This skeleton is in the Jorvik Museum in York in England. As such it is to do with death, one of the prime subjects of Dark Tourism. Is it a morbid exhibit? Is viewing it an indication of some kind of dark interest in death?

The skeleton is not representative of the Jorvik displays which are broadly to do with life, as it was lived by the Viking invaders and settlers in the York area. So visitors might not be expecting, or looking for, this kind of artifact. Can we therefore say that they are engaging in Dark Tourism?

Had they visited the York Dungeon we would certainly say they were showing a particular interest in this kind of tourism. There are displays of torture, murder and various forms of gruesome death - and little else. But the Jorvik skeleton is that of a dead person who met their end by lethal agency. Diseases, battles or executions were common causes of death, all events on the dark side. Here, though, the reason for the skeleton being on show is to illustrate aspects of research into York's Viking past. The viewer has chanced upon it as one of a sequence of displays which are not to do with death.

There is something about the motivation of the viewer which helps define whether the thing visited is to do with dark tourism or not. There is also something about the reason for the subject being dealt with as part of a visitor experience. In Jorvik the skeleton is not primarily an example of death or how that end was met, but an example of a set of remains to be investigated in order to ascertain more about the Vikings.

However .... if what we learn is that these people lived shorter lives which could be ended by being killed in battle, or as punishment for a crime, or for having unpopular beliefs .... then aren't we going to give a slight shudder as we think "what an awful life. Thank goodness we don't live in those conditions". Hasn't a shadow, a brief moment of darkness, passed us by? So there can be a dark component found within a perfectly ordinary experience in a museum ... along with the rats seen in the Viking village reconstruction or the smells of dirt and decay? Doesn't the darkness define the light?

Image: Diana and Dodi memorial at Harrods

Diana and Dodi

Princess Diana and Dodi al-Fayed were killed in a car crash in Paris in August 1997. The site of the crash in a tunnel by the Pont d'Alma would qualify as a dark tourism 'attraction'. What about this 'shrine' set up in Harrods in Knightsbridge by Dodi al-Fayed's father, who owns the store? It has their pictures, a memento or two, candles and greenery, is roped off from the public but available to them, and has a small plaque explaining its significance in the eyes of the al-Fayed family. Is it really a dark tourism experience, or a chance encounter while doing the shopping? That probably depends on who the public are.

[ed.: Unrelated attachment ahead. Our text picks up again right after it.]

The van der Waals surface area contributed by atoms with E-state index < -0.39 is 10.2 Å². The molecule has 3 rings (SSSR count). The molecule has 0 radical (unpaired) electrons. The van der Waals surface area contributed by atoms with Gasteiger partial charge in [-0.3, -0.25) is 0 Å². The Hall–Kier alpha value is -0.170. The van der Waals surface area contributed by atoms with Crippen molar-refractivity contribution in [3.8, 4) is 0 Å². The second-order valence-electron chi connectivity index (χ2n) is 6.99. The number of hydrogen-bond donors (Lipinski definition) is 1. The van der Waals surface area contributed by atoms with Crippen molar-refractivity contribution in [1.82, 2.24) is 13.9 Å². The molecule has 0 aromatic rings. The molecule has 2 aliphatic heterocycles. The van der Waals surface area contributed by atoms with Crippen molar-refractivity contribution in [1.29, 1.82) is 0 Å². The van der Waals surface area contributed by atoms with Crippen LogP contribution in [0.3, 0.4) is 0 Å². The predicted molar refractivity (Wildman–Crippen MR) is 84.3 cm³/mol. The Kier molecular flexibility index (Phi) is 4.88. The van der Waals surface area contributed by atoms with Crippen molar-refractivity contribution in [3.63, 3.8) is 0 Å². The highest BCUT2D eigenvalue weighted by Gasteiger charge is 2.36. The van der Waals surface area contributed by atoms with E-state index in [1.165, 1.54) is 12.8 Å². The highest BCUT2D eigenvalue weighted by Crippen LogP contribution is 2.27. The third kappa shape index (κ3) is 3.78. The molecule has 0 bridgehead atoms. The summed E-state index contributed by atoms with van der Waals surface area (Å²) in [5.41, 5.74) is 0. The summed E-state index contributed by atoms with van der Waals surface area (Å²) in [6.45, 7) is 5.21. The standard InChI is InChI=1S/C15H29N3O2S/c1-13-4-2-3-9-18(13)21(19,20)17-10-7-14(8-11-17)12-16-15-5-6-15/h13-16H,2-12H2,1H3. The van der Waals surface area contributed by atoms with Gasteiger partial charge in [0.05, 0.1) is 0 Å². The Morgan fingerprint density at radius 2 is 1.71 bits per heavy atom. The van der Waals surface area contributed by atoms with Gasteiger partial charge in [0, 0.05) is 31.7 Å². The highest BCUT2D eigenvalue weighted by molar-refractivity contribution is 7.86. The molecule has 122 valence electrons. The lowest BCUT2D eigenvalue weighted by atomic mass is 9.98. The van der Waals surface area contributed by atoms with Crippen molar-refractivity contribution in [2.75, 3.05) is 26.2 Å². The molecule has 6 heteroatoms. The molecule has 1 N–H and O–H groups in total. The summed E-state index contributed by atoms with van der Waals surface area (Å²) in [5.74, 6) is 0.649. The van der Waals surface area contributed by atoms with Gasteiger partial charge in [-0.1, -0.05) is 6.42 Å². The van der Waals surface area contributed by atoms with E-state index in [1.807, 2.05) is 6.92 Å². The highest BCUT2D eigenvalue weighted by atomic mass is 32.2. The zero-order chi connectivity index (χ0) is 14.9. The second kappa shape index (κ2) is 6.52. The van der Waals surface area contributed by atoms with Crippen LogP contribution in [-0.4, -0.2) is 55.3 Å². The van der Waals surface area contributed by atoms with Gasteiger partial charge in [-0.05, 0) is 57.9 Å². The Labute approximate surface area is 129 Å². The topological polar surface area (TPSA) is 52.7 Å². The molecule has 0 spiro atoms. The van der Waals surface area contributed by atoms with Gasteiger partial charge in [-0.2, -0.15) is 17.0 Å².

If the people seen here were trailing around a series of places associated with Princess Diana then it could be described as dark tourism. On the other hand, they might have been admirers of her charitable work and influence on the royal establishment and upon, for example, people suffering from AIDS. Is that dark or light? If they were tourists popping in to view the famous food hall and its magnificent displays, and had come across it by chance, then its just a minor encounter.

Perhaps dark tourism exists only in the mind of the beholder. And the intellectual one, at that.

Image: J F Kennedy grave


The grave of President John F Kennedy is frequently cited in discussions about Dark Tourism. His assassination on 22 November 1963 was a defining moment in American history just like 9/11. Unfortunately many of those debates leave a false impression of the spot. Lennon and Foley, in their book about Dark Tourism call it "a further commodified attraction which has been commercially developed". Their point might be valid when they go on to describe are minibus tours which stop off at the site with "8 minutes for photographs and visits" but not for other aspects of the place . They thought this "the least reverential of all the Kennedy sites examined".

Arlington National Cemetery covers 612 acres and contains the remains of over a quarter of a million people. Memorials range from large monuments to small plaques. Thousands of visitors call each day to see the Cemetery and doubtless in some way large or small to pay their respects. Many arrive at a special station on the metro system and then walk through a visitor centre (where there are goods and souvenirs on sale, including patriotic and nationalistic DVDs) and along the paths up the hill to the main sites, which are diverse. There is no admission fee. The souvenirs are a matter of taste, and for many visitors will be quite valid as memorials themselves.

Arlington is a place of sweeping lawns with a mix of monuments and rows and rows of gravestones which leave a strong sense of the human side of war and service. On my visit in August 2005 at the height of the holiday season the Kennedy site had many people, all of whom were observing the quiet and respect such a place needs. The design of the marker stones is very simple compared with those of many world leaders around the globe. Around the site are carved quotations from Kennedy speeches recalling his best contributions to human thought. A small bus did arrive, some people - many elderly who would have had difficulty walking here - got off. Some stayed for the next bus 30 minutes later. Nothing about Arlington except the small shop gave any feeling whatsoever of 'commodification'.

It would be easier to identify 'militarisation' and of course 'patriotism'. After all, this is the capital of a nation. Many visitors go to the Tomb of the Unknown Soldier standing on a slope from which the city can be glimpsed beyond the Potomac. At regular intervals the single Honour Guard is changed. A Sergeant addresses the crowd, requests people to stand, then inspects the new infantryman who will replace the old. To me, this little ceremony was a bit too mechanical. The stylised movements of the rifle inspection were too showy and ritualised and the whole stage show, small as it was as it was with three soldiers, no band or horses, took the attention away from the tomb. The Guardsman who was left on duty made a slow march up and down in front of the tomb every now and then, leaving the impression that the crowd was there to see him. Westminster Abbey, overrun with a mass of visitors, at least keeps its own Tomb of the Unknown Soldier respectfully on view within a frame of red poppies.

Arlington, however, is neither overrun nor a theme park to the dead.